Designer Samu-Jussi Koski can thank techno music for planting the first seeds of design fever into his life. While growing up in a small village called Muurame, in central Finland, the founder of Samuji plunged into the world of design when techno-mania called out to his 13-year-old soul. “When techno came along, we needed to make our own clothes because otherwise, there was nothing,” he shared, laughing. “[My interest in fashion] started like that. We started to design our own clothes, like pink latex trousers and furry polyester things, and when I made something for my friends, people liked it, and they wanted me to do something more.” His friend’s mother was also a fashion designer, so once he had passed the phase of designing psychedelic dance gear, Koski spent time a good chunk of time at the atelier, flipping through fashion glossies like Vogue and Elle.
Koski later went off to study fashion design in both Finland and Italy and spent roughly ten years at the epicenter of Finnish design and bold prints, Marimekko, before branching off and creating his own namesake brand, Samuji, in 2009. “When I left Marimekko, I was tired and fed up with the whole fashion industry. I didn’t see the point of bringing more stuff to this world, and didn’t like the way the industry works,” he said. “When I was ready to start my own venture, it was really important to me to do things in my own terms. I want Samuji to be a place of sustainable design. I want our pieces to last time both for their design and for their quality. And I want the manufacturing to be as responsible and fair as possible.” Koski uses a mix of silks, cashmeres, cottons, wools, and linens from Japan and Europe to kick-start his collections, and his minimalist design aesthetic with a hint of ornamental quirk can be attributed to his love for Finnish folklore. We talked to Koski more about his ecological bent and design inspirations. Click through the slideshow to get swept away in a cozy and sustainable dreamworld of Samuji’s winter collection: textured dresses, fuzzy sweaters, and voluminous coats abound.
Tell me a little bit more about your vision for Samuji. You’ve mentioned an ecological and sustainable focus, but you also have a classical and seasonal collection. What’s the backstory behind that?
I started Samuji by collecting and creating what we now call “the complete wardrobe”: collection of the classical pieces every woman wants and can use from season to season. I asked my friends, “If you could only have ten pieces of clothes, which would you choose? Which would you absolutely need and want?” From there grew the classic collection. It’s based on those answers. Then, to the side of the complete wardrobe, we created the seasonal line, which is a more bohemian, colorful collection. But our core values mark these both. Both lines grow from sustainable design and lasting quality.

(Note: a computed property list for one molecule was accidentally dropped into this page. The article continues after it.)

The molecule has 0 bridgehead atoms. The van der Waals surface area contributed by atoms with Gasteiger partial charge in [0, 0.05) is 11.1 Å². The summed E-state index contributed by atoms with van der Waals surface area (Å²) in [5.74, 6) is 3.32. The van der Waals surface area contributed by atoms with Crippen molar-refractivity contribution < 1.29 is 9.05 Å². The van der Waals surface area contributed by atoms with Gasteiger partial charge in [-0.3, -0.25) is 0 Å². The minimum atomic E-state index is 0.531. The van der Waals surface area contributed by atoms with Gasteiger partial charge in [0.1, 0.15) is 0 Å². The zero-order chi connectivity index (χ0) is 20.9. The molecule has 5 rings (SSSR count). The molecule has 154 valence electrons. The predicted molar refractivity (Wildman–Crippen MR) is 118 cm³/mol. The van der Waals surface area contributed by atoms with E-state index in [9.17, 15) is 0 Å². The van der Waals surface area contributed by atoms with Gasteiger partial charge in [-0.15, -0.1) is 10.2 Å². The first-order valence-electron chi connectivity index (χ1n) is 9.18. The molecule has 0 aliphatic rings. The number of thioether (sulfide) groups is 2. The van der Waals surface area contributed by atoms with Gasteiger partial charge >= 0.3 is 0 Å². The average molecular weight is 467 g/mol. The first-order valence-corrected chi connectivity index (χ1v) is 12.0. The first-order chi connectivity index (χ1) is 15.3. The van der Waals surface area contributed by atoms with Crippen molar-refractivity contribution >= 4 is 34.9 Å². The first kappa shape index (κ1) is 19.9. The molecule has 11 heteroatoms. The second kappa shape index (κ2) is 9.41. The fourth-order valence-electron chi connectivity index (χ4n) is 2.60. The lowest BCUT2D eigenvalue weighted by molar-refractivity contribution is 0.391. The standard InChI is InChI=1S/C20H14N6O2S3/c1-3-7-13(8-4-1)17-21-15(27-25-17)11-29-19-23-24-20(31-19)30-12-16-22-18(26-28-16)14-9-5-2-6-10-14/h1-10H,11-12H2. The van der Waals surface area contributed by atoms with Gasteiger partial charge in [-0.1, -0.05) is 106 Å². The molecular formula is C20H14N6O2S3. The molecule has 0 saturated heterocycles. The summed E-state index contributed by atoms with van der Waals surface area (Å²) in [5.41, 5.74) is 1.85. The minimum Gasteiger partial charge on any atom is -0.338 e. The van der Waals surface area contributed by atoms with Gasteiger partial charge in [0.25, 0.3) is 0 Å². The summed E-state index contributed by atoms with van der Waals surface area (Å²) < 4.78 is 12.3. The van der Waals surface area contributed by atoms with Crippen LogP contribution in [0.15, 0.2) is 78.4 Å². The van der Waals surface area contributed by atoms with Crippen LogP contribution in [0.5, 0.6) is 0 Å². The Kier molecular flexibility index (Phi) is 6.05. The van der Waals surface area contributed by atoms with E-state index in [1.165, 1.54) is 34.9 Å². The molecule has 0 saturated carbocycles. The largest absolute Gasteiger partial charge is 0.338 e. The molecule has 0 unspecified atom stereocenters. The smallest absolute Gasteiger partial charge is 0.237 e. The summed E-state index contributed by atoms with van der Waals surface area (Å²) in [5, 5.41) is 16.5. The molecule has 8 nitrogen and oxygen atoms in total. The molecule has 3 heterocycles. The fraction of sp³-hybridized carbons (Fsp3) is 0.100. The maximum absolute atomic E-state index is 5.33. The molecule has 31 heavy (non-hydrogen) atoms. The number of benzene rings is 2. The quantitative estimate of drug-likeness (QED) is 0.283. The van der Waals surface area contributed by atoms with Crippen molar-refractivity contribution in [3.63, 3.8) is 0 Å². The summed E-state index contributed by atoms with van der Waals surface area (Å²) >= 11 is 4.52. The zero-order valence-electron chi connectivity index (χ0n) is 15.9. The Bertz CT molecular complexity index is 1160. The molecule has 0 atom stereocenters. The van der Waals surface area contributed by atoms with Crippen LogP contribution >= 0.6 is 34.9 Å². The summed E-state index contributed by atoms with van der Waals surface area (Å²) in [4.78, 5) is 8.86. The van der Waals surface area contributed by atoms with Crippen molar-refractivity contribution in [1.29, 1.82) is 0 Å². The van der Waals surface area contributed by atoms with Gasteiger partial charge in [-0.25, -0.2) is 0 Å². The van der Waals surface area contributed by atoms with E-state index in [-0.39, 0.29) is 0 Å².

How important is the fabric-selection process for you?
For me, everything starts from the fabrics. Every season, I go to Premiere Vision, which is the biggest fabric fair in Europe. Every season, I look for new fabrics. The quality of the fabrics is very important to me. They need to feel right in your fingers. I use a lot of natural fibers and fabrics, and try to prioritize ecological or sustainable fabrics and manufactures. But I want to be honest about this: I can’t call Samuji an “eco-label” in the sense of using recycled materials or something like that. For me, it’s deeper. Environmental thinking, sustainability, fairness, and high quality are in the core of our values.
Who would you say is the Samuji woman?
She shares the values we at Samuji hold dear: a love of necessary things, simple functionality, and kindness. I think and hope she’s open to new [things], interested in and concerned about the world.
What was your creative process for your winter collection?
One of the inspirations for the winter collection was this idea of a Marathon Dance. People used to do this in the 1920s and thirties in Pennsylvania, Ohio, and so on. People would stand on their feet dancing for a given length of time, just dancing like crazy. I came across the phenomenon on the Internet and was fascinated by it. I’ve always been very interested in Finnish costume and Finnish folklore as well, and we have this crazy Midsummer Night Party in Finland. We created a video where we’re dancing like crazy in this barn, and that was the starting point. And then I started to create the collection.
How did you come up with the name, Samuji?
It used to be my signature: Samu-Jussi got shortened to Samu-J. And when pronounced as we do in Finland, it means “cold” in Japanese. So it fits a Finnish brand.